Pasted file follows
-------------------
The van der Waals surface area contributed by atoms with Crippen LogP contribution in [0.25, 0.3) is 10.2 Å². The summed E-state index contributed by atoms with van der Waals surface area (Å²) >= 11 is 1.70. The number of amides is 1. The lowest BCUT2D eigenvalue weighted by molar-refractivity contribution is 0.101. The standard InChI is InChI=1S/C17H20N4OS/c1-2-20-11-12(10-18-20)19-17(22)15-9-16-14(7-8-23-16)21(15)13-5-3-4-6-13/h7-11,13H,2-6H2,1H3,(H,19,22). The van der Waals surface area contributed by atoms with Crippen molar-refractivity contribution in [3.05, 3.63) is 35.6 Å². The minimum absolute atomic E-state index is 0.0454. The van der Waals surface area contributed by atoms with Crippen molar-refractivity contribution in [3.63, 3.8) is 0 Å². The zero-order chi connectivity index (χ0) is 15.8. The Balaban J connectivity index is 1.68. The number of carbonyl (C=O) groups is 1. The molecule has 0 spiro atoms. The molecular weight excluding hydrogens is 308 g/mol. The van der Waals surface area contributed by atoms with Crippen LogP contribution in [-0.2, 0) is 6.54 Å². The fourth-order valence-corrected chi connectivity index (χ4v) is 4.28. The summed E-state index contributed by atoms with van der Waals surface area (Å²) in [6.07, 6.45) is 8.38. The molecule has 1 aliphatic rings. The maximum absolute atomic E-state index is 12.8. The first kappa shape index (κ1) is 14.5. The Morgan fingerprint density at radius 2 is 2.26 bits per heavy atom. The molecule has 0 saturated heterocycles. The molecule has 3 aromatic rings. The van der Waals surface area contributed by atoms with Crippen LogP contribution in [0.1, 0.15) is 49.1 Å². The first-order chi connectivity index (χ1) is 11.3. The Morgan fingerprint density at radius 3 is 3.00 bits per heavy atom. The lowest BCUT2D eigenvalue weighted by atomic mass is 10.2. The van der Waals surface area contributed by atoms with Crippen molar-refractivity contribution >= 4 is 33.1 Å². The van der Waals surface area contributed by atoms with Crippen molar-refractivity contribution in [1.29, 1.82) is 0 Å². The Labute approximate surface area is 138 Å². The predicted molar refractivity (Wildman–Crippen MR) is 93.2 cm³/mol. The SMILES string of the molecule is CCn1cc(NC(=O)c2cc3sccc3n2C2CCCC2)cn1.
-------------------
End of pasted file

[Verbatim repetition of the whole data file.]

The van der Waals surface area contributed by atoms with Crippen LogP contribution in [0.25, 0.3) is 10.2 Å². The summed E-state index contributed by atoms with van der Waals surface area (Å²) >= 11 is 1.70. The number of amides is 1. The lowest BCUT2D eigenvalue weighted by molar-refractivity contribution is 0.101. The standard InChI is InChI=1S/C17H20N4OS/c1-2-20-11-12(10-18-20)19-17(22)15-9-16-14(7-8-23-16)21(15)13-5-3-4-6-13/h7-11,13H,2-6H2,1H3,(H,19,22). The van der Waals surface area contributed by atoms with Crippen molar-refractivity contribution in [3.05, 3.63) is 35.6 Å². The minimum absolute atomic E-state index is 0.0454. The van der Waals surface area contributed by atoms with Crippen molar-refractivity contribution in [3.63, 3.8) is 0 Å². The zero-order chi connectivity index (χ0) is 15.8. The Balaban J connectivity index is 1.68. The number of carbonyl (C=O) groups is 1. The molecule has 0 spiro atoms. The molecular weight excluding hydrogens is 308 g/mol. The van der Waals surface area contributed by atoms with Crippen LogP contribution in [-0.2, 0) is 6.54 Å². The fourth-order valence-corrected chi connectivity index (χ4v) is 4.28. The summed E-state index contributed by atoms with van der Waals surface area (Å²) in [6.07, 6.45) is 8.38. The molecule has 1 aliphatic rings. The maximum absolute atomic E-state index is 12.8. The first kappa shape index (κ1) is 14.5. The Morgan fingerprint density at radius 2 is 2.26 bits per heavy atom. The molecule has 0 saturated heterocycles. The molecule has 3 aromatic rings. The van der Waals surface area contributed by atoms with Crippen LogP contribution in [0.1, 0.15) is 49.1 Å². The first-order chi connectivity index (χ1) is 11.3. The Morgan fingerprint density at radius 3 is 3.00 bits per heavy atom. The lowest BCUT2D eigenvalue weighted by atomic mass is 10.2. The van der Waals surface area contributed by atoms with Crippen molar-refractivity contribution >= 4 is 33.1 Å². The van der Waals surface area contributed by atoms with Crippen molar-refractivity contribution in [1.29, 1.82) is 0 Å². The Labute approximate surface area is 138 Å². The predicted molar refractivity (Wildman–Crippen MR) is 93.2 cm³/mol. The SMILES string of the molecule is CCn1cc(NC(=O)c2cc3sccc3n2C2CCCC2)cn1.